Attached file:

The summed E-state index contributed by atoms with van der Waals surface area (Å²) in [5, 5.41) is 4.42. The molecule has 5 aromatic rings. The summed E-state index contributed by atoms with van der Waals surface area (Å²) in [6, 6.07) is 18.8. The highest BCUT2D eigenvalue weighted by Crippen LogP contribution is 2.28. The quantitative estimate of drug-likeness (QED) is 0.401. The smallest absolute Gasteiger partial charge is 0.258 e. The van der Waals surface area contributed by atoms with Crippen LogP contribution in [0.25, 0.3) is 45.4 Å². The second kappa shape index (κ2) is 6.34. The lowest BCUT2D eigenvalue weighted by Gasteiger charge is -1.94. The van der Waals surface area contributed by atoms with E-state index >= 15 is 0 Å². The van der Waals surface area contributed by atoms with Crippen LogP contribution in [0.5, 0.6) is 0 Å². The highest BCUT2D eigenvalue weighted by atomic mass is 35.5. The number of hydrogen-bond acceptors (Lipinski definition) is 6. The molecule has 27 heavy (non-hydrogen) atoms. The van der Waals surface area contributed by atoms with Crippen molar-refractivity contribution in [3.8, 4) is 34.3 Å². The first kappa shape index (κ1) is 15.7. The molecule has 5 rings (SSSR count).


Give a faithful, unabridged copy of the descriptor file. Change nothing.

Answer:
The summed E-state index contributed by atoms with van der Waals surface area (Å²) in [5, 5.41) is 4.42. The molecule has 5 aromatic rings. The summed E-state index contributed by atoms with van der Waals surface area (Å²) in [6, 6.07) is 18.8. The highest BCUT2D eigenvalue weighted by Crippen LogP contribution is 2.28. The quantitative estimate of drug-likeness (QED) is 0.401. The smallest absolute Gasteiger partial charge is 0.258 e. The van der Waals surface area contributed by atoms with Crippen LogP contribution in [0.25, 0.3) is 45.4 Å². The second kappa shape index (κ2) is 6.34. The lowest BCUT2D eigenvalue weighted by Gasteiger charge is -1.94. The van der Waals surface area contributed by atoms with E-state index >= 15 is 0 Å². The van der Waals surface area contributed by atoms with Crippen LogP contribution in [0.5, 0.6) is 0 Å². The highest BCUT2D eigenvalue weighted by atomic mass is 35.5. The number of hydrogen-bond acceptors (Lipinski definition) is 6. The molecule has 27 heavy (non-hydrogen) atoms. The van der Waals surface area contributed by atoms with Crippen molar-refractivity contribution in [3.8, 4) is 34.3 Å². The first kappa shape index (κ1) is 15.7. The molecule has 5 rings (SSSR count).